And yet, mind-fuck-wise, Total Recall beats Blade Runner hands down.  Plenty of people want to believe that Deckard is probably a replicant, but there's no real evidence to support such a theory.  And even if there were, him being one doesn't truly mess with the audience's sense of reality.

On the other hand, we still have no way of knowing if Quaid's experiences were part of a man-made virtual reality or authentic.  Furthermore, if it wasn't real - we also don't know if his matrix-reality went according to plan or if he suffered a schizoid embolism, as was mentioned a couple times throughout the film.  Plenty of evidence suggests any of the three possibilities could be true.

Lastly, let me mention Venusville, the movie's Martian red-light district.  It shouldn't be any wonder that Total Recall was an influence on Alpha Blue.  From the three-breasted hooker to sleazy sci-fi partners in crime.  In fact, the next adventure I come up with for Alpha Blue, will undoubtedly have memory implants, schizoid embolisms, alien artifacts, a shadowy government agency, even more three-boobed prostitutes, and a little ugly-baby mutant hiding out in someone's abdomen.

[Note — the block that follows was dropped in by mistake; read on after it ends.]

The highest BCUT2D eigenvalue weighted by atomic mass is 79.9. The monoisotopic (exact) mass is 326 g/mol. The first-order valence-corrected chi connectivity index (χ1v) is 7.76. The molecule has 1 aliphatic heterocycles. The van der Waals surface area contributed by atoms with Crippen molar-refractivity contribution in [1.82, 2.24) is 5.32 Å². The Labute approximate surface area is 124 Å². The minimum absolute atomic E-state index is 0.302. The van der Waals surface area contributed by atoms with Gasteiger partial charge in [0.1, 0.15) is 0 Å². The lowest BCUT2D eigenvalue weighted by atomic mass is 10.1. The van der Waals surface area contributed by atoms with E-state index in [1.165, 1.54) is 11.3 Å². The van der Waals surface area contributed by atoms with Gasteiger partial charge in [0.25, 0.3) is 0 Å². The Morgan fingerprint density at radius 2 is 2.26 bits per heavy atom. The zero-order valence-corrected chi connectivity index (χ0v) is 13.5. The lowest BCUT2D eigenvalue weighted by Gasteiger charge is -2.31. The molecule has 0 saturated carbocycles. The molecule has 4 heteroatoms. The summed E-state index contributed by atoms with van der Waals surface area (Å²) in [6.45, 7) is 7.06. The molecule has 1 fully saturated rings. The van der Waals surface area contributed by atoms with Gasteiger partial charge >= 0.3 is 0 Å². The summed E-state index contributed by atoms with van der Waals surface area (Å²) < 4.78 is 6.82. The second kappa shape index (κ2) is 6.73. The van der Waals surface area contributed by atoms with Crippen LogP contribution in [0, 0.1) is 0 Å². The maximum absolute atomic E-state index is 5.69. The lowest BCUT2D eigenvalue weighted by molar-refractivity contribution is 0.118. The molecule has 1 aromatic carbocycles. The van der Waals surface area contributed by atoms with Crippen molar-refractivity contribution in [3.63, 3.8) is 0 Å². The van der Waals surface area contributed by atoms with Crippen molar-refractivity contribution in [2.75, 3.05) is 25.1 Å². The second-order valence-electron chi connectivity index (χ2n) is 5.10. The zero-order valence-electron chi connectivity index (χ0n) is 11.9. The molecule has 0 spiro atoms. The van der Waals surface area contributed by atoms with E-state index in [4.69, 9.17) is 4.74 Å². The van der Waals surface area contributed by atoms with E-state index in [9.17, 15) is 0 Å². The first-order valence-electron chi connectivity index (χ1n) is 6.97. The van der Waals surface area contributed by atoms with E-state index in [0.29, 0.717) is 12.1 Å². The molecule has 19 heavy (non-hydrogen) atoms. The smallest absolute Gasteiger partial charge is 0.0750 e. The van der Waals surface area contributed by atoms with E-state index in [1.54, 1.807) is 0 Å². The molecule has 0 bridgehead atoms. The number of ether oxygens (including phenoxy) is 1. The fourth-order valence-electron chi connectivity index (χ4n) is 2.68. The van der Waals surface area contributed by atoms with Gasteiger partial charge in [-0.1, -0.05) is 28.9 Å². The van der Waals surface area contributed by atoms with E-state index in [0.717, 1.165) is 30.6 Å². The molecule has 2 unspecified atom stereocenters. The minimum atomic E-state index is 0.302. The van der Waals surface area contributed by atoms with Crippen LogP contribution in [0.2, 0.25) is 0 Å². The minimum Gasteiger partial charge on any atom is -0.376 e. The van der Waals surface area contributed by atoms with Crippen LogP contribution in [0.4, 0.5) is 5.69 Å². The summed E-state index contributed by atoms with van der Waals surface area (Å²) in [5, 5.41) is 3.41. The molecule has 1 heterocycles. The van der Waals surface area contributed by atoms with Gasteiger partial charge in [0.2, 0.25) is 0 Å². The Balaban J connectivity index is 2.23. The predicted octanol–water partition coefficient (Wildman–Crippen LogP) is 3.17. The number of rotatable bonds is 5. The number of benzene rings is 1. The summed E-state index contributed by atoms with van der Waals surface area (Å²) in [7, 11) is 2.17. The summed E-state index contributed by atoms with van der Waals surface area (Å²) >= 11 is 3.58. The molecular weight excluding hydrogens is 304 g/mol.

I still haven't seen the remake, by the way.  I've heard it's not good.  Eventually, I'll have to see for myself.

Thanks for reading.  Here is some FREE bonus stuff for Alpha Blue to give you a taste of what's to come.  Enjoy!


p.s.  Just a word on the phrase "guilty pleasure movies."  There's nothing wrong with them, and it's not like they're actually bad.  In fact, these movies are usually super fun - way more fun than Academy Award winning films.  It's just that they're not going to make anyone's top ten list and no one's going to put them in the Presidential Cultural Preservation Vault (I just made that up) so that centuries from now post-apocalyptic scavengers can go through all the work of reverse engineering DVD players just so their mo-hawk and leather ass-less chaps wearing tribe can watch Total Recall, Big Trouble in Little China, or Fight Club.  Although, now that I think about it... they probably should.